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German submarine U-307 was a Type VIIC U-boat of Nazi Germany’s Kriegsmarine during World War II. The U-boat was laid down on 5 November 1941, and commissioned on 18 November 1942.
German submarine U-403 was a Type VIIC U-boat of Nazi Germany’s Kriegsmarine during World War II.In eight war patrols, she sank two ships totalling 12,946 gross register tons (GRT). She was sunk by a French aircraft west of Dakar in August 1943 with the loss of all hands.
German submarine U-404 was a Type VIIC U-boat built for Nazi Germany’s Kriegsmarine for service during World War II.
She was laid down at the Danziger Werft in the city of the same name on 4 June 1940 as yard number 105, launched a year later on 4 June 1941 and was commissioned on 6 August 1941, with Kapitänleutnant Otto von Bülow in command.
The boat commenced her career with the 6th U-boat Flotilla, a training organization on 6 August 1941, before moving on to operations on 1 October 1941. U-404 carried out seven combat patrols, sinking 14 merchantmen and one warship for a total of over 70,000 gross register tons (GRT) during the Second World War. She also damaged two other ships. The submarine was a member of 13 wolfpacks and was visually identifiable by the particular paint scheme consisting of a prow of a Viking longboat painted in red paint on either side of the conning tower.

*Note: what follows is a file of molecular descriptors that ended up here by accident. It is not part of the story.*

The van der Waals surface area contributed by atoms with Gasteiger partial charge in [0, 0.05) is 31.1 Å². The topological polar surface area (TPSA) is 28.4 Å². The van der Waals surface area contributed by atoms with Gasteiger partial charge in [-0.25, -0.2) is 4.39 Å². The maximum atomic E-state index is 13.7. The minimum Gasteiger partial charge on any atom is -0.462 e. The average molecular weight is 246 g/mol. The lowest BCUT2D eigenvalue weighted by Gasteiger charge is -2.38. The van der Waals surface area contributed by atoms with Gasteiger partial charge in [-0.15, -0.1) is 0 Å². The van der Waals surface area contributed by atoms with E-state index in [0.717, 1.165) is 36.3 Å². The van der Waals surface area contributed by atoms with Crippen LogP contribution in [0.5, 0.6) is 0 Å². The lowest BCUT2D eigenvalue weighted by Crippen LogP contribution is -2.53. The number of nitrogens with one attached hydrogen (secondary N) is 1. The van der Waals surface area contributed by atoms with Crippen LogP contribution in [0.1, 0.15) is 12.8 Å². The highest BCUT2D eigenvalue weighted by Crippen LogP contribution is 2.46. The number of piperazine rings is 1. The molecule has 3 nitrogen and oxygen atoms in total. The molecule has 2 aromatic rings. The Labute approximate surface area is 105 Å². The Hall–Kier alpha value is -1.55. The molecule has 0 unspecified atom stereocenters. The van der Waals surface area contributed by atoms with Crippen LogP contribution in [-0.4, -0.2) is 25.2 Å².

For his numerous successes, von Bülow received the Knight’s Cross.
German submarine U-459 was a Type XIV supply and replenishment U-boat (Milchkuh or milk cow) of Nazi Germany’s Kriegsmarine during World War II.
Her keel was laid down on 22 November 1940 by Deutsche Werke in Kiel as yard number 290. The submarine was launched on 13 September 1941 and commissioned on 15 November, with Kapitänleutnant Georg von Wilamowitz-Moellendorff in command; he remained in charge until the boat was lost, receiving a promotion to Korvettenkapitän in the process.
German submarine U-471 was a Type VIIC U-boat built for Nazi Germany’s Kriegsmarine for service during World War II. She was laid down on 25 October 1941 by Deutsche Werke, Kiel as yard number 302, launched on 6 March 1943 and commissioned on 5 May 1943 under Oberleutnant zur See Friedrich Kloevekorn.
U-505 is a German Type IXC U-boat built for service in the Kriegsmarine during World War II. She was captured on 4 June 1944 by United States Navy Task Group 22.3 (TG 22.3). Her codebooks, Enigma machine and other secret materials found on board assisted Allied code breaking operations.